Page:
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Asking The “Lamp Lit” Questions

Written By Ray Cebulski on May 8, 2017

Before we dive into “Asking the lamp lit questions”, we need to tell the story. The story goes, apocryphal perhaps, but applicable especially in healthcare and within the ugly (complex) system purchasing environment that is complex and multi-facetted.

In the age of trains and cars, but before automatic crossing gates, the incidence of trains and cars intersecting at the railroad crossing often delivered disastrous results. Cars never seem to see the train coming. The continued disruption with trains and cars brought forth the creation of the crossing guard position. The crossing guard was in a shack by the railroad crossing 24/7, with the train schedule, a lantern and the task of being on the road, at the crossing, waving a lantern to warn cars that a train was coming through.

lantern.jpg

One dark and stormy night, even with a crossing guard on duty, another tragic crash occurred. A lawsuit was filed by the aggrieved party (car). Who was at fault in this tragedy? Was it the car? Train? Crossing guard?

As the lawsuit proceeded in court, the judge begins his line of questioning to the crossing guard, “Were you there that night?”
Under oath the crossing guard replies, “Yes.”
Continuing with his line of questioning, the judge continues, “Did you have your train schedule?”
To which the crossing guard replies, “Yes.”
“Were you standing in the road at the appropriate time waving your lantern?” asks the judge.
“Yes,” replies the crossing guard.

The judge rules and finds in favor of the railroad, no damages and they were not liable for the tragedy. Upon leaving the courtroom, a spectator hears the crossing guard say, “Whew, sure am glad they didn’t ask whether the lamp was lit.” Moral to the story, don’t forget to ask if the lamp was lit. The judge asked the crossing guard all kinds of questions, but he did not ask the obvious, “Was the lamp lit?” In healthcare today, when buying an ugly system make sure you work with a knowledgeable vendor that has asked all the “lamp lit” questions. In addition, have they spent time and do they have experience standing at the crossing consistently protecting all the parties from disastrous results.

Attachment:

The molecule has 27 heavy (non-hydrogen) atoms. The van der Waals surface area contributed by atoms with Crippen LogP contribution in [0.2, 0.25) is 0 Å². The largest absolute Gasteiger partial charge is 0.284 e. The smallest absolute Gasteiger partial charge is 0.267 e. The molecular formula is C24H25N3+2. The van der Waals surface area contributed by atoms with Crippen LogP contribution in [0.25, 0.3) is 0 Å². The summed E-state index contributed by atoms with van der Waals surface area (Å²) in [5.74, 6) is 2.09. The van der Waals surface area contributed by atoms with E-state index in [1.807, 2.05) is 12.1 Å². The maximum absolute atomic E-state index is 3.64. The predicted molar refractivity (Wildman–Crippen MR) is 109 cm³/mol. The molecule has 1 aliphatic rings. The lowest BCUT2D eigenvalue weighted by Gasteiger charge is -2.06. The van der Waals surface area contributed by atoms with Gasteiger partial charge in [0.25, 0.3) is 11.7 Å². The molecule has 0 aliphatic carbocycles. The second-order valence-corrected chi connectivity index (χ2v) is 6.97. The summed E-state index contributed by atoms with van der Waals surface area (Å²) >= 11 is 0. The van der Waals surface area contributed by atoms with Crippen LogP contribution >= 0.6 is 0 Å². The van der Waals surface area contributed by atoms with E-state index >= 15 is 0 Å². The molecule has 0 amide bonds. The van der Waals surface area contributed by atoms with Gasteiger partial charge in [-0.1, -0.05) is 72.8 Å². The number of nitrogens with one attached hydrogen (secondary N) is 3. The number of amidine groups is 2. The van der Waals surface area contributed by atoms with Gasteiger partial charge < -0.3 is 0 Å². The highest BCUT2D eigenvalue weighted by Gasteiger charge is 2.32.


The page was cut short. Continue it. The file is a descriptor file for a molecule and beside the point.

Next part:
In the multi-faceted world of complex hardware and software integration there are A LOT of questions that need to be asked, addressed and uncovered. Additionally, there are a lot of ugly systems vendors competing for your business. Make sure your vendor not only has the knowledge and experience to ask the lamp lit questions for you but has the integrity to always do the right thing. When it comes to complex integration on systems and infrastructure, our company has asked the “lamp lit” questions and we continue to uncover and get better because as an experienced integrator we know the various landscapes and know how to navigate and ask, “lamp lit" questions.

 Want To Ask Us A Lamp Lit Question?

Ray Cebulski

Written by Ray Cebulski

I’ve been in the medical industry 42 years in various sales, product management/development, marketing and business ownership positions and before that 7 years in carrier based naval aviation. I mention the aviation because as a fleet replacement instructor I came closer to losing my life than I did flying combat missions in Vietnam. It’s as an instructor I really came to understand that the “students” really didn’t know what questions to ask, what situations to prepare for because they had never flown in a fleet combat environment. It was my responsibility to prepare them for the experience of flying at 500 feet, 400 miles an hour, for two hours, through the Cascade mountains in the dark of night. The analogy. That’s what you get when you work with IMS. People with ugly systems sales, installation and support experience. People who are more meticulous than I am. People who know what questions to ask. People who can take you safely through the “experience” of buying, implementing and supporting, complex medical products and systems. P.S. Rumors that I was on the ark with Noah helping with navigation are categorically untrue.

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